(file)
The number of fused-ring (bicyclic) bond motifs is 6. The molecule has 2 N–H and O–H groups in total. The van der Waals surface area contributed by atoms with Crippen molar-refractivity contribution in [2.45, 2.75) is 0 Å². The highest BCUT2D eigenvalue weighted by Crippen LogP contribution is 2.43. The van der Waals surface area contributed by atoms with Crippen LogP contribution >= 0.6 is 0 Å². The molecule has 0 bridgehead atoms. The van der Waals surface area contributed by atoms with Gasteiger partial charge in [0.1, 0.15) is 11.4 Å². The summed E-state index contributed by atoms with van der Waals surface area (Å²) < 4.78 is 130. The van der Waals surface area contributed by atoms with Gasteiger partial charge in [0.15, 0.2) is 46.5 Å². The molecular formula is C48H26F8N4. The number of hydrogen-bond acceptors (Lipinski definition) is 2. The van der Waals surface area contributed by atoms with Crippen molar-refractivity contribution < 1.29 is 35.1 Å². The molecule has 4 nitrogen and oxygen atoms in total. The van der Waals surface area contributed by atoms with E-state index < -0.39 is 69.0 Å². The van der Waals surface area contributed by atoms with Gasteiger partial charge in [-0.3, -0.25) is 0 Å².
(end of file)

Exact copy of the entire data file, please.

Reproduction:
The number of fused-ring (bicyclic) bond motifs is 6. The molecule has 2 N–H and O–H groups in total. The van der Waals surface area contributed by atoms with Crippen molar-refractivity contribution in [2.45, 2.75) is 0 Å². The highest BCUT2D eigenvalue weighted by Crippen LogP contribution is 2.43. The van der Waals surface area contributed by atoms with Crippen LogP contribution >= 0.6 is 0 Å². The molecule has 0 bridgehead atoms. The van der Waals surface area contributed by atoms with Gasteiger partial charge in [0.1, 0.15) is 11.4 Å². The summed E-state index contributed by atoms with van der Waals surface area (Å²) < 4.78 is 130. The van der Waals surface area contributed by atoms with Gasteiger partial charge in [0.15, 0.2) is 46.5 Å². The molecular formula is C48H26F8N4. The number of hydrogen-bond acceptors (Lipinski definition) is 2. The van der Waals surface area contributed by atoms with Crippen molar-refractivity contribution < 1.29 is 35.1 Å². The molecule has 4 nitrogen and oxygen atoms in total. The van der Waals surface area contributed by atoms with E-state index < -0.39 is 69.0 Å². The van der Waals surface area contributed by atoms with Gasteiger partial charge in [-0.3, -0.25) is 0 Å².